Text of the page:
Scammers are pretending that they work for well-known companies and then are stealing job seekers’ identities and savings. What happens: The scammer spreads the word about a job opening at a real company—often a well-respected company. The scammer might do this by sending e-mails to potential applicants…posting ads on job-search websites…and/or reaching out to potential applicants through social-network websites such as LinkedIn. In each case, a “job opening” is described, along with contact information.
Although the employer cited in the job listing is legitimate, the e-mail or phone number provided actually connects would-be applicants with a scammer who does not work for that company. The scammer is co-opting the respected company’s name because doing this confers an aura of legitimacy.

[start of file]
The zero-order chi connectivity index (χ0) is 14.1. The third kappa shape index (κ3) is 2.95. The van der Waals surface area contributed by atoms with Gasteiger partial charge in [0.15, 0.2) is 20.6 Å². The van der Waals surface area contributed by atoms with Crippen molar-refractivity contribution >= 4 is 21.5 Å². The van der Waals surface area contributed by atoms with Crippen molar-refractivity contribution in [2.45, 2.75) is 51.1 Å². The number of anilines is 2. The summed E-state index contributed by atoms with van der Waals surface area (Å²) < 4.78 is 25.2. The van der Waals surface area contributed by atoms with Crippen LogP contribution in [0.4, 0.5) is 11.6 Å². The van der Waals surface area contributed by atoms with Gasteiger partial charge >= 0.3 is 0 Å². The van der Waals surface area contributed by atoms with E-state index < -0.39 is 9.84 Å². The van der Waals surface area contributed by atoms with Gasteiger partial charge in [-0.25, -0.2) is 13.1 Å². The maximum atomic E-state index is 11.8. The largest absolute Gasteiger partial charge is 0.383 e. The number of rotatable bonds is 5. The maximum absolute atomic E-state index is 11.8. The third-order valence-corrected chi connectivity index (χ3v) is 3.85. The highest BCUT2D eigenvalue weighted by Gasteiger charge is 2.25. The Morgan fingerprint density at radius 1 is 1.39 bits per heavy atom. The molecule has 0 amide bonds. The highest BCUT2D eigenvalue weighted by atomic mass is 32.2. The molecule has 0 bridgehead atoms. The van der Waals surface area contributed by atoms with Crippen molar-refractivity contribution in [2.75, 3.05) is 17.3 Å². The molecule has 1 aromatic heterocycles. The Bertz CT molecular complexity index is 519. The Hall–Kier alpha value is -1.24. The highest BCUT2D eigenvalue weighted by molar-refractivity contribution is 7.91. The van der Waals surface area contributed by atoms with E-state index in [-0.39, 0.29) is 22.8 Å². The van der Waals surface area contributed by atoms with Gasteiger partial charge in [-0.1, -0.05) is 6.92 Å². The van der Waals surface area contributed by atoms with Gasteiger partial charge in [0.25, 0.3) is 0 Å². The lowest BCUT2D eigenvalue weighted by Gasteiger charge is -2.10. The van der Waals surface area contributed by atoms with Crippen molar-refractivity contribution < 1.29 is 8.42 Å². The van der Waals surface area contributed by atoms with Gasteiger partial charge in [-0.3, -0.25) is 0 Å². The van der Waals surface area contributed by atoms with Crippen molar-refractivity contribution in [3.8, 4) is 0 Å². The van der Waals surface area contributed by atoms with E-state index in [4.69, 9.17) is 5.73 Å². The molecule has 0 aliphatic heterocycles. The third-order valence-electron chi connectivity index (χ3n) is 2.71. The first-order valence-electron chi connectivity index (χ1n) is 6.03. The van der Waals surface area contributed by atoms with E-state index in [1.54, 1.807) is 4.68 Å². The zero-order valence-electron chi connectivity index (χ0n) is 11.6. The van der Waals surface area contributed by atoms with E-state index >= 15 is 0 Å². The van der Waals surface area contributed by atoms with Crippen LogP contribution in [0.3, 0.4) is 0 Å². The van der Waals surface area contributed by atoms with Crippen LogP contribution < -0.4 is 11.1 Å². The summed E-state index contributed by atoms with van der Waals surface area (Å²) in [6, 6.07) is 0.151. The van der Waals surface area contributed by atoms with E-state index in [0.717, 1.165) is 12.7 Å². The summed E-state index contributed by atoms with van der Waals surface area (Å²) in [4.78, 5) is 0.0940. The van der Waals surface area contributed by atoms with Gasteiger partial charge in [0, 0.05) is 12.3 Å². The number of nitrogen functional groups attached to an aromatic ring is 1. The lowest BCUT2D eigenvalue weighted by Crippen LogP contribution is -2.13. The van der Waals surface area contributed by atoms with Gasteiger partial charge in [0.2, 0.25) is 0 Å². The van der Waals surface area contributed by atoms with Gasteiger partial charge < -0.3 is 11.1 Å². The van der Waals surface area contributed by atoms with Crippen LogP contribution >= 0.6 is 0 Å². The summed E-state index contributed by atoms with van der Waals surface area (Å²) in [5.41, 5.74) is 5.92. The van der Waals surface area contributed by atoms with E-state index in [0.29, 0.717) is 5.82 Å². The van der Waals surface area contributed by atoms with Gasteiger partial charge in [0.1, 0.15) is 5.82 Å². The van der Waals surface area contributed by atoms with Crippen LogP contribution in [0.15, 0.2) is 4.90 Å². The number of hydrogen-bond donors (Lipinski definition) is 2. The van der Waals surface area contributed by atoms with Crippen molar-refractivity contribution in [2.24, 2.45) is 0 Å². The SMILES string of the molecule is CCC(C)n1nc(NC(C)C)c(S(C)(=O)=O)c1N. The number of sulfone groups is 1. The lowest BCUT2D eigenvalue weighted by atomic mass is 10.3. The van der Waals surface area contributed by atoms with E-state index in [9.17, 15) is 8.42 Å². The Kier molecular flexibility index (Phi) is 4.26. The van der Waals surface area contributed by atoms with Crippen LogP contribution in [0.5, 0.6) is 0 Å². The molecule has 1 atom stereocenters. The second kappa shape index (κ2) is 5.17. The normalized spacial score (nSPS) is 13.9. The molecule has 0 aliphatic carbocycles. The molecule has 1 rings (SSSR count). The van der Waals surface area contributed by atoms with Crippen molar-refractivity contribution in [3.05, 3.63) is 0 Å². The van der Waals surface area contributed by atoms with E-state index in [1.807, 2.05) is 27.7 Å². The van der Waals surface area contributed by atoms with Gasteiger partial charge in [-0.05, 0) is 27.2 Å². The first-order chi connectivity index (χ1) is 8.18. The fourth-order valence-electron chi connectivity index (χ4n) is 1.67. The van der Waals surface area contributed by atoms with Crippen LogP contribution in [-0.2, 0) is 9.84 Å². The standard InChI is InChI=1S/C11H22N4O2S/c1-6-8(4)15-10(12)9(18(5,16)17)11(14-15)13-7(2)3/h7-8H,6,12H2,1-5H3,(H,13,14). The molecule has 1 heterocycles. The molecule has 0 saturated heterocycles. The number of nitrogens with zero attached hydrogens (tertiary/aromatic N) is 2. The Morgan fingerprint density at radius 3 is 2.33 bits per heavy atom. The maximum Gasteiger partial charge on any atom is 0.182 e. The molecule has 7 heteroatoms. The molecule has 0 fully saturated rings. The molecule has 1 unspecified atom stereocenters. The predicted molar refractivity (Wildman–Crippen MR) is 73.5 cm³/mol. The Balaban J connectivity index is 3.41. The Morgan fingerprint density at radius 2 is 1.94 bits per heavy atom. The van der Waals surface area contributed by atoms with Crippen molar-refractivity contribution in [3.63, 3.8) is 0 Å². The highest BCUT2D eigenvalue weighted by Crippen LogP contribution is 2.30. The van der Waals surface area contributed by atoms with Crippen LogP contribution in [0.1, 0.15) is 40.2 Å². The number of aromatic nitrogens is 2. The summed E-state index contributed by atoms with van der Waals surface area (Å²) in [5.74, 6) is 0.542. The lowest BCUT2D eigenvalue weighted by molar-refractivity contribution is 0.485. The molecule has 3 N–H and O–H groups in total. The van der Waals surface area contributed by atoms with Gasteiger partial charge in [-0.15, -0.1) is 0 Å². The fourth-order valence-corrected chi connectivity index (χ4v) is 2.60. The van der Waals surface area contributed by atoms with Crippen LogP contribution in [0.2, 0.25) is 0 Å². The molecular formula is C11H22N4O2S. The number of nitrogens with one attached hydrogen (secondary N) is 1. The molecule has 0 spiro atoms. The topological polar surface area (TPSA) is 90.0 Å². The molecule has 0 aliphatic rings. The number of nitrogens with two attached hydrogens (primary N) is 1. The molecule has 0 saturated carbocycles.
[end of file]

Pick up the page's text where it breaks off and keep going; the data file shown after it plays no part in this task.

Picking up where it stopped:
During the ensuing “job interview,” which could be lengthy and realistic, applicants are asked to provide their Social Security numbers so that the “employer” can run a background check. Later on, applicants often are told that they got the job and are asked for bank account information—purportedly so that the company can set up direct deposit of paychecks. These are things that real employers often request, which makes the scam difficult to sniff out. In reality, of course, the scammer will use the information to steal applicants’ identities and loot their bank accounts.
What to do: Rather than call the phone number provided in a job listing, look up the employer’s main switchboard phone number online. Get in touch with the company’s human resources department, and confirm that the job is being offered and that it is being offered through the avenue you are using. Certainly do this if you are asked to provide sensitive personal information before you meet with a representative of that employer inside the employer’s facilities.